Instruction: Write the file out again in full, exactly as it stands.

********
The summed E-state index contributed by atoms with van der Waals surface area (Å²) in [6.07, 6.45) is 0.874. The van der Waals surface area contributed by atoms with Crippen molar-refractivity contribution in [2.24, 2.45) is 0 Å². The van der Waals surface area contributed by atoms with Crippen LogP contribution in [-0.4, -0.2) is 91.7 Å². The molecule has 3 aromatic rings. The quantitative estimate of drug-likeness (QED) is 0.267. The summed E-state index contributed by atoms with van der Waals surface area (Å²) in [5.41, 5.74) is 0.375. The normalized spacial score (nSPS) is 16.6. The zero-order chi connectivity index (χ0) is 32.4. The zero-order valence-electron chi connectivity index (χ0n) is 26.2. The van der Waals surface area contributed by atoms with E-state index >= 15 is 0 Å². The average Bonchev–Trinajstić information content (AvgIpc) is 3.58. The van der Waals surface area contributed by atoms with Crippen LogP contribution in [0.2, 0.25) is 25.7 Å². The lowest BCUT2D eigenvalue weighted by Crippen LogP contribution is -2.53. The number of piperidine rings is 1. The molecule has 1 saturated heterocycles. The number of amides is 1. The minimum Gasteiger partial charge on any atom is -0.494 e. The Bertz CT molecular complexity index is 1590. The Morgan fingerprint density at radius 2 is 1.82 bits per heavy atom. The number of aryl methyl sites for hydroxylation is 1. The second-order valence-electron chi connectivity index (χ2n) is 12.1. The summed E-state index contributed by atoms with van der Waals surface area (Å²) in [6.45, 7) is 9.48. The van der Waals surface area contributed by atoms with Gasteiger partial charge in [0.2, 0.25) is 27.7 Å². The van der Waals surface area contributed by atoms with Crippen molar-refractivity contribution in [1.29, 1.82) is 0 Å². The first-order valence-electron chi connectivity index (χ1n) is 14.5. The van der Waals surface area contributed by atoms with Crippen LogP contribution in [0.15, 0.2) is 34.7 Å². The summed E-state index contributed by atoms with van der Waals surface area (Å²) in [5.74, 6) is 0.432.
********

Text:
The summed E-state index contributed by atoms with van der Waals surface area (Å²) in [6.07, 6.45) is 0.874. The van der Waals surface area contributed by atoms with Crippen molar-refractivity contribution in [2.24, 2.45) is 0 Å². The van der Waals surface area contributed by atoms with Crippen LogP contribution in [-0.4, -0.2) is 91.7 Å². The molecule has 3 aromatic rings. The quantitative estimate of drug-likeness (QED) is 0.267. The summed E-state index contributed by atoms with van der Waals surface area (Å²) in [5.41, 5.74) is 0.375. The normalized spacial score (nSPS) is 16.6. The zero-order chi connectivity index (χ0) is 32.4. The zero-order valence-electron chi connectivity index (χ0n) is 26.2. The van der Waals surface area contributed by atoms with E-state index >= 15 is 0 Å². The average Bonchev–Trinajstić information content (AvgIpc) is 3.58. The van der Waals surface area contributed by atoms with Crippen LogP contribution in [0.2, 0.25) is 25.7 Å². The lowest BCUT2D eigenvalue weighted by Crippen LogP contribution is -2.53. The number of piperidine rings is 1. The molecule has 1 saturated heterocycles. The number of amides is 1. The minimum Gasteiger partial charge on any atom is -0.494 e. The Bertz CT molecular complexity index is 1590. The Morgan fingerprint density at radius 2 is 1.82 bits per heavy atom. The number of aryl methyl sites for hydroxylation is 1. The second-order valence-electron chi connectivity index (χ2n) is 12.1. The summed E-state index contributed by atoms with van der Waals surface area (Å²) in [6.45, 7) is 9.48. The van der Waals surface area contributed by atoms with Gasteiger partial charge in [0.2, 0.25) is 27.7 Å². The van der Waals surface area contributed by atoms with Crippen molar-refractivity contribution in [1.29, 1.82) is 0 Å². The first-order valence-electron chi connectivity index (χ1n) is 14.5. The van der Waals surface area contributed by atoms with Crippen LogP contribution in [0.15, 0.2) is 34.7 Å². The summed E-state index contributed by atoms with van der Waals surface area (Å²) in [5.74, 6) is 0.432.